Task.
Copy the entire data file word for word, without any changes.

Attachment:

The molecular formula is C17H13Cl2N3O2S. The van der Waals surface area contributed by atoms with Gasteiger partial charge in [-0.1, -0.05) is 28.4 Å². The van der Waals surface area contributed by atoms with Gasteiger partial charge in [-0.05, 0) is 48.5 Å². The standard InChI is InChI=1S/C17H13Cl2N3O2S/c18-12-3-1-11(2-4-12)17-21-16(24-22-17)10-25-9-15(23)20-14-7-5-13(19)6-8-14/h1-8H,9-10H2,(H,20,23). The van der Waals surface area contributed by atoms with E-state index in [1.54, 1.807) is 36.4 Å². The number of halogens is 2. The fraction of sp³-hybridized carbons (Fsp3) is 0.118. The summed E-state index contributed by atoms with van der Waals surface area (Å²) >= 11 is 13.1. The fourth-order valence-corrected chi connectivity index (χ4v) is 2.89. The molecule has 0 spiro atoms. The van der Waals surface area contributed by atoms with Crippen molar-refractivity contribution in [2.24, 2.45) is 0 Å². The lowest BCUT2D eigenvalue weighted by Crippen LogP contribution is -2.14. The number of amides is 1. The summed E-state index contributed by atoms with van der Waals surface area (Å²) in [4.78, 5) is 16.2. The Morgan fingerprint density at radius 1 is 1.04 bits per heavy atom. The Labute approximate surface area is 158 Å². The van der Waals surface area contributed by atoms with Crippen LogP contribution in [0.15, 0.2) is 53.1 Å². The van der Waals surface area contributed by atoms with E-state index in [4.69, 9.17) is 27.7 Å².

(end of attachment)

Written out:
The molecular formula is C17H13Cl2N3O2S. The van der Waals surface area contributed by atoms with Gasteiger partial charge in [-0.1, -0.05) is 28.4 Å². The van der Waals surface area contributed by atoms with Gasteiger partial charge in [-0.05, 0) is 48.5 Å². The standard InChI is InChI=1S/C17H13Cl2N3O2S/c18-12-3-1-11(2-4-12)17-21-16(24-22-17)10-25-9-15(23)20-14-7-5-13(19)6-8-14/h1-8H,9-10H2,(H,20,23). The van der Waals surface area contributed by atoms with E-state index in [1.54, 1.807) is 36.4 Å². The number of halogens is 2. The fraction of sp³-hybridized carbons (Fsp3) is 0.118. The summed E-state index contributed by atoms with van der Waals surface area (Å²) >= 11 is 13.1. The fourth-order valence-corrected chi connectivity index (χ4v) is 2.89. The molecule has 0 spiro atoms. The van der Waals surface area contributed by atoms with Crippen molar-refractivity contribution in [2.24, 2.45) is 0 Å². The lowest BCUT2D eigenvalue weighted by Crippen LogP contribution is -2.14. The number of amides is 1. The summed E-state index contributed by atoms with van der Waals surface area (Å²) in [4.78, 5) is 16.2. The Morgan fingerprint density at radius 1 is 1.04 bits per heavy atom. The Labute approximate surface area is 158 Å². The van der Waals surface area contributed by atoms with Crippen LogP contribution in [0.15, 0.2) is 53.1 Å². The van der Waals surface area contributed by atoms with E-state index in [4.69, 9.17) is 27.7 Å².